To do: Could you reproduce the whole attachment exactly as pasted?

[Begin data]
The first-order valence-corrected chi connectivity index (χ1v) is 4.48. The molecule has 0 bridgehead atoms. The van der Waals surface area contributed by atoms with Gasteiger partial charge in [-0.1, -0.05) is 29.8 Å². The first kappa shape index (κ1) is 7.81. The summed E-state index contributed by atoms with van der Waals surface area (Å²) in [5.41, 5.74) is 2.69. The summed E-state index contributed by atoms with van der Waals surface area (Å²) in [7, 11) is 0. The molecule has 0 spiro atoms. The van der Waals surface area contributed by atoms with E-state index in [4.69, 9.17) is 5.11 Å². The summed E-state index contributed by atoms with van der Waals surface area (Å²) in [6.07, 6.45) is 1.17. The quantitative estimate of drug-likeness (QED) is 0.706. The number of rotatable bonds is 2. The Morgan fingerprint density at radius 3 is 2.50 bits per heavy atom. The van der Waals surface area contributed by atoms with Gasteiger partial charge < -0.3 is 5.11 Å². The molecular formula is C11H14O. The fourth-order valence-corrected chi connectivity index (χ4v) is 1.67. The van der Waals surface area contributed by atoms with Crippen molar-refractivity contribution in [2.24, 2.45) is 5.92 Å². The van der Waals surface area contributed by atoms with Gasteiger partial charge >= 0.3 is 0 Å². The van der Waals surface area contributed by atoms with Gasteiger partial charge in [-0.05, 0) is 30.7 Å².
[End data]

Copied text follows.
The first-order valence-corrected chi connectivity index (χ1v) is 4.48. The molecule has 0 bridgehead atoms. The van der Waals surface area contributed by atoms with Gasteiger partial charge in [-0.1, -0.05) is 29.8 Å². The first kappa shape index (κ1) is 7.81. The summed E-state index contributed by atoms with van der Waals surface area (Å²) in [5.41, 5.74) is 2.69. The summed E-state index contributed by atoms with van der Waals surface area (Å²) in [7, 11) is 0. The molecule has 0 spiro atoms. The van der Waals surface area contributed by atoms with E-state index in [4.69, 9.17) is 5.11 Å². The summed E-state index contributed by atoms with van der Waals surface area (Å²) in [6.07, 6.45) is 1.17. The quantitative estimate of drug-likeness (QED) is 0.706. The number of rotatable bonds is 2. The Morgan fingerprint density at radius 3 is 2.50 bits per heavy atom. The van der Waals surface area contributed by atoms with Gasteiger partial charge < -0.3 is 5.11 Å². The molecular formula is C11H14O. The fourth-order valence-corrected chi connectivity index (χ4v) is 1.67. The van der Waals surface area contributed by atoms with Crippen molar-refractivity contribution in [2.24, 2.45) is 5.92 Å². The van der Waals surface area contributed by atoms with Gasteiger partial charge >= 0.3 is 0 Å². The van der Waals surface area contributed by atoms with Gasteiger partial charge in [-0.05, 0) is 30.7 Å².